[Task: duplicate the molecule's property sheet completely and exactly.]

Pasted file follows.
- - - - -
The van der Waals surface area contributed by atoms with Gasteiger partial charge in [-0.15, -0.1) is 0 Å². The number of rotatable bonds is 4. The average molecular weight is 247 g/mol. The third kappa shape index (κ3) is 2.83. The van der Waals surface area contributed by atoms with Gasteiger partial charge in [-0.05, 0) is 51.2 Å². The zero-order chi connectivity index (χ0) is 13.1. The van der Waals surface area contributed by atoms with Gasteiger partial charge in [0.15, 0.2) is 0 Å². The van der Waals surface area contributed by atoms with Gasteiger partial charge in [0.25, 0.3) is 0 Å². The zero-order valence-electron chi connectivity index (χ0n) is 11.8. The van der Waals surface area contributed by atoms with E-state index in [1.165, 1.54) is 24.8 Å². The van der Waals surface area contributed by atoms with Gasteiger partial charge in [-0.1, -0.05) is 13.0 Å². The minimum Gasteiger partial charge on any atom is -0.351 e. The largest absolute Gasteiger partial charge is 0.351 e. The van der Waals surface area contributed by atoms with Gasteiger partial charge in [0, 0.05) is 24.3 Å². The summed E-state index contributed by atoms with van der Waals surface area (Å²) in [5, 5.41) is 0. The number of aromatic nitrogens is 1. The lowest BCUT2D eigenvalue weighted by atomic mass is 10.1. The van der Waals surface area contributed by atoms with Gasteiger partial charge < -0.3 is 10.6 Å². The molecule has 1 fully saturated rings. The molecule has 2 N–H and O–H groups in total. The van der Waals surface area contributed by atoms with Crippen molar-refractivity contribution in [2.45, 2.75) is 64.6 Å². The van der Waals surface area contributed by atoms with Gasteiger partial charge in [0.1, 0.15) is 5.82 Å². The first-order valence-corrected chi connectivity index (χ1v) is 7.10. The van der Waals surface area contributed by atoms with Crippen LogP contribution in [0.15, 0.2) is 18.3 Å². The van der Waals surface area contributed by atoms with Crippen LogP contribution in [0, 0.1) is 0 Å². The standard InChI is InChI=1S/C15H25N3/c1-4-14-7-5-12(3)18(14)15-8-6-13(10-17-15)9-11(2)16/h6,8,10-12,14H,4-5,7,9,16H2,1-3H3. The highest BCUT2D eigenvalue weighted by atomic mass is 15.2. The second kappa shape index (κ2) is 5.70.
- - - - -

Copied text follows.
The van der Waals surface area contributed by atoms with Gasteiger partial charge in [-0.15, -0.1) is 0 Å². The number of rotatable bonds is 4. The average molecular weight is 247 g/mol. The third kappa shape index (κ3) is 2.83. The van der Waals surface area contributed by atoms with Gasteiger partial charge in [-0.05, 0) is 51.2 Å². The zero-order chi connectivity index (χ0) is 13.1. The van der Waals surface area contributed by atoms with Gasteiger partial charge in [0.15, 0.2) is 0 Å². The van der Waals surface area contributed by atoms with Gasteiger partial charge in [0.25, 0.3) is 0 Å². The zero-order valence-electron chi connectivity index (χ0n) is 11.8. The van der Waals surface area contributed by atoms with E-state index in [1.165, 1.54) is 24.8 Å². The van der Waals surface area contributed by atoms with Gasteiger partial charge in [-0.1, -0.05) is 13.0 Å². The minimum Gasteiger partial charge on any atom is -0.351 e. The largest absolute Gasteiger partial charge is 0.351 e. The van der Waals surface area contributed by atoms with Gasteiger partial charge in [0, 0.05) is 24.3 Å². The summed E-state index contributed by atoms with van der Waals surface area (Å²) in [5, 5.41) is 0. The number of aromatic nitrogens is 1. The lowest BCUT2D eigenvalue weighted by atomic mass is 10.1. The van der Waals surface area contributed by atoms with Gasteiger partial charge < -0.3 is 10.6 Å². The molecule has 1 fully saturated rings. The molecule has 2 N–H and O–H groups in total. The van der Waals surface area contributed by atoms with Crippen molar-refractivity contribution in [2.45, 2.75) is 64.6 Å². The van der Waals surface area contributed by atoms with Gasteiger partial charge in [0.1, 0.15) is 5.82 Å². The first-order valence-corrected chi connectivity index (χ1v) is 7.10. The van der Waals surface area contributed by atoms with Crippen LogP contribution in [0.15, 0.2) is 18.3 Å². The van der Waals surface area contributed by atoms with Crippen LogP contribution in [0, 0.1) is 0 Å². The standard InChI is InChI=1S/C15H25N3/c1-4-14-7-5-12(3)18(14)15-8-6-13(10-17-15)9-11(2)16/h6,8,10-12,14H,4-5,7,9,16H2,1-3H3. The highest BCUT2D eigenvalue weighted by atomic mass is 15.2. The second kappa shape index (κ2) is 5.70.